Consumer Prices Trend is Bigger Than Fed Moves for Investors

Consumer Prices Trend is Bigger Than Fed Moves for Investors

Today’s inflation pattern looks surprisingly like the 1970s.

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Reviewed by: Ron Day
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Edited by: Sean Allocca

Wednesday's consumer price index release will prompt another round of speculation across Wall Street, as financial professionals handicap its impact. But this is simply the latest piece of a much bigger puzzle, one that might be bigger than anything the Fed can control. 

Consider this: we had an extended period of very low inflation, near 1%, and the stock market flourished. Then, the Core CPI (which excludes the important yet volatile food and energy components) spiked, sending the S&P 500 into a tailspin for a while.  

However, the market rebounded sharply from its worst levels, and appeared on the way toward much higher highs, driven by investors’ expectation that CPI inflation was receding for good. Break out the cotton candy and the ponies! 

This was the story of 2022 and 2023. But it was also the story of the early 1970s. Some investors have already moved on to how to invest in “this new bull market we now have.” Maybe so.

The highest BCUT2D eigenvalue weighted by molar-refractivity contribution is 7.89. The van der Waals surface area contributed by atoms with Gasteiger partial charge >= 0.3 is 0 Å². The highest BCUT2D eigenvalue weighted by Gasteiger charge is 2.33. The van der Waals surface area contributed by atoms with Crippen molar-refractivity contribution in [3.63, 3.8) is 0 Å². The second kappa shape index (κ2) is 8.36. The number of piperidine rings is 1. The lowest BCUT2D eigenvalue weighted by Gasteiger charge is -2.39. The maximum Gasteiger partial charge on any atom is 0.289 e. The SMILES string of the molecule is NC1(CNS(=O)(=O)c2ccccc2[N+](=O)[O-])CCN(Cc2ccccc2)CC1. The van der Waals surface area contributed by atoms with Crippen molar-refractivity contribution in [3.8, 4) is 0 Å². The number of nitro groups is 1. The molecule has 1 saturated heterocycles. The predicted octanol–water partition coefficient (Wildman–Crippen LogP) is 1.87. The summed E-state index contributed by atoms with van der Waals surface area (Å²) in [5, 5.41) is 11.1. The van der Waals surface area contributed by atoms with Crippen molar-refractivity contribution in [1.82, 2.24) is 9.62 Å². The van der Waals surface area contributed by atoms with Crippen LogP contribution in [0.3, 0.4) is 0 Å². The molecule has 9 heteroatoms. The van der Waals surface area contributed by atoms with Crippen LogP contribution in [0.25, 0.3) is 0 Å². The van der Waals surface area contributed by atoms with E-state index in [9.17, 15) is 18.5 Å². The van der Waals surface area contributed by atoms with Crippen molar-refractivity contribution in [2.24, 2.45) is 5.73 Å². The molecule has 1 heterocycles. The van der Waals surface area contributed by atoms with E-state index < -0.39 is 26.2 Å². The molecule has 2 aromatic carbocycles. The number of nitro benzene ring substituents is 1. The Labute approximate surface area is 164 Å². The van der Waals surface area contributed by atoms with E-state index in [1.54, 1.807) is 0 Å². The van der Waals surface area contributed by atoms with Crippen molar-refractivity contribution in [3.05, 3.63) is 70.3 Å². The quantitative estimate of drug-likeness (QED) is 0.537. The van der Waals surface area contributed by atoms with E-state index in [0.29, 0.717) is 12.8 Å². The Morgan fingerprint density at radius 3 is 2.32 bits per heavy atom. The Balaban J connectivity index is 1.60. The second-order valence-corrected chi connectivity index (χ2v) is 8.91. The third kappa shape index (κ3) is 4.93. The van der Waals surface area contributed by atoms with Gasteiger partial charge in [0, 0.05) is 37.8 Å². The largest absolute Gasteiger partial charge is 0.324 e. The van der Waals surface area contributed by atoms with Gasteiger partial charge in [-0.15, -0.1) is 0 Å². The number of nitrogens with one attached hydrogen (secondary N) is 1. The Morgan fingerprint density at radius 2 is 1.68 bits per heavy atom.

Consumer Price Index Trends Look Like 1970s

But the only analog close to the present day is the 1970s. And back then, when markets were less vital to consumer wealth (they had pensions instead of 401ks), CPI re-accelerated. When it first dipped, inflation was not dead. It was just sleeping. Unplug the cotton candy machine, return the ponies to the barn. 

Each new month’s CPI release is another piece of the puzzle for investment advisors and investors. One thing that tends not to change over time is human nature. Market trends start with events, but the biggest changes in wealth occur due to emotional reactions prompted by those events converting into firmer trends. A reversal higher in CPI over the next several months, even if not in a particular month’s data point, is as important a trend to watch as any now. 

It is not 1970. And while a 24/7 global information cycle, frequent Fed-speak, and a stubborn set of economic concerns do not by themselves move markets, emotional reactions do. And an eventual reversal in the CPI trend is one potential emotional source, given how aware consumers have become of how it impacts them.  

So, take CPI data points one at a time, but plot out the longer-term trend. Because during the 1970s, when high inflation dipped, but didn’t leave for more than a decade, the stock market made no progress for more than a decade. 

Rob Isbitts was an investment advisor for 27 years before selling his practice to focus on ETF research and education. He is based in Weston, Florida. Contact him at  [email protected] and follow him on LinkedIn.